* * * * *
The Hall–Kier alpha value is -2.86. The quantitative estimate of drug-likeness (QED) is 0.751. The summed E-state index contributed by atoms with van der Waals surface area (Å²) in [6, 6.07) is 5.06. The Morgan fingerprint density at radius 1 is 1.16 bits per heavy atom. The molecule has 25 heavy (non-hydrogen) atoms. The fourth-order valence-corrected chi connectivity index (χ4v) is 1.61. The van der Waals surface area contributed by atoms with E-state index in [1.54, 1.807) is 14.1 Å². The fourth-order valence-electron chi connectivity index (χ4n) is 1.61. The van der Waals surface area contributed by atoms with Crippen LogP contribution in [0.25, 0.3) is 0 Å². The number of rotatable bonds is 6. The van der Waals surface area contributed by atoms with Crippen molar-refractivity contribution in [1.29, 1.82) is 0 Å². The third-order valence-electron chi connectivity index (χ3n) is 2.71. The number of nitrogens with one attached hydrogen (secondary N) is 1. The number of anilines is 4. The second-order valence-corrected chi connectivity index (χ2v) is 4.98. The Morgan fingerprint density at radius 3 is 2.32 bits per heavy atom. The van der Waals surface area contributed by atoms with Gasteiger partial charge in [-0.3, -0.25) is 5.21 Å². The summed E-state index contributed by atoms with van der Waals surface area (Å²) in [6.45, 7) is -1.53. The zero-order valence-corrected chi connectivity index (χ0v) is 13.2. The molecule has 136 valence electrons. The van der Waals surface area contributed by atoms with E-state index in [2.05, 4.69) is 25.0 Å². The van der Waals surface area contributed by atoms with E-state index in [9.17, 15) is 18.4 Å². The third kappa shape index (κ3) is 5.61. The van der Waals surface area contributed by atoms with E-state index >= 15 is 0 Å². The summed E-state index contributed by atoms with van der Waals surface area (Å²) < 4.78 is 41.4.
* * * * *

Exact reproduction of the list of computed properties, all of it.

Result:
The Hall–Kier alpha value is -2.86. The quantitative estimate of drug-likeness (QED) is 0.751. The summed E-state index contributed by atoms with van der Waals surface area (Å²) in [6, 6.07) is 5.06. The Morgan fingerprint density at radius 1 is 1.16 bits per heavy atom. The molecule has 25 heavy (non-hydrogen) atoms. The fourth-order valence-corrected chi connectivity index (χ4v) is 1.61. The van der Waals surface area contributed by atoms with E-state index in [1.54, 1.807) is 14.1 Å². The fourth-order valence-electron chi connectivity index (χ4n) is 1.61. The van der Waals surface area contributed by atoms with Crippen LogP contribution in [0.25, 0.3) is 0 Å². The number of rotatable bonds is 6. The van der Waals surface area contributed by atoms with Crippen molar-refractivity contribution in [1.29, 1.82) is 0 Å². The third-order valence-electron chi connectivity index (χ3n) is 2.71. The number of nitrogens with one attached hydrogen (secondary N) is 1. The number of anilines is 4. The second-order valence-corrected chi connectivity index (χ2v) is 4.98. The Morgan fingerprint density at radius 3 is 2.32 bits per heavy atom. The van der Waals surface area contributed by atoms with Gasteiger partial charge in [-0.3, -0.25) is 5.21 Å². The summed E-state index contributed by atoms with van der Waals surface area (Å²) in [6.45, 7) is -1.53. The zero-order valence-corrected chi connectivity index (χ0v) is 13.2. The molecule has 136 valence electrons. The van der Waals surface area contributed by atoms with E-state index in [2.05, 4.69) is 25.0 Å². The van der Waals surface area contributed by atoms with E-state index in [9.17, 15) is 18.4 Å². The third kappa shape index (κ3) is 5.61. The van der Waals surface area contributed by atoms with E-state index >= 15 is 0 Å². The summed E-state index contributed by atoms with van der Waals surface area (Å²) < 4.78 is 41.4.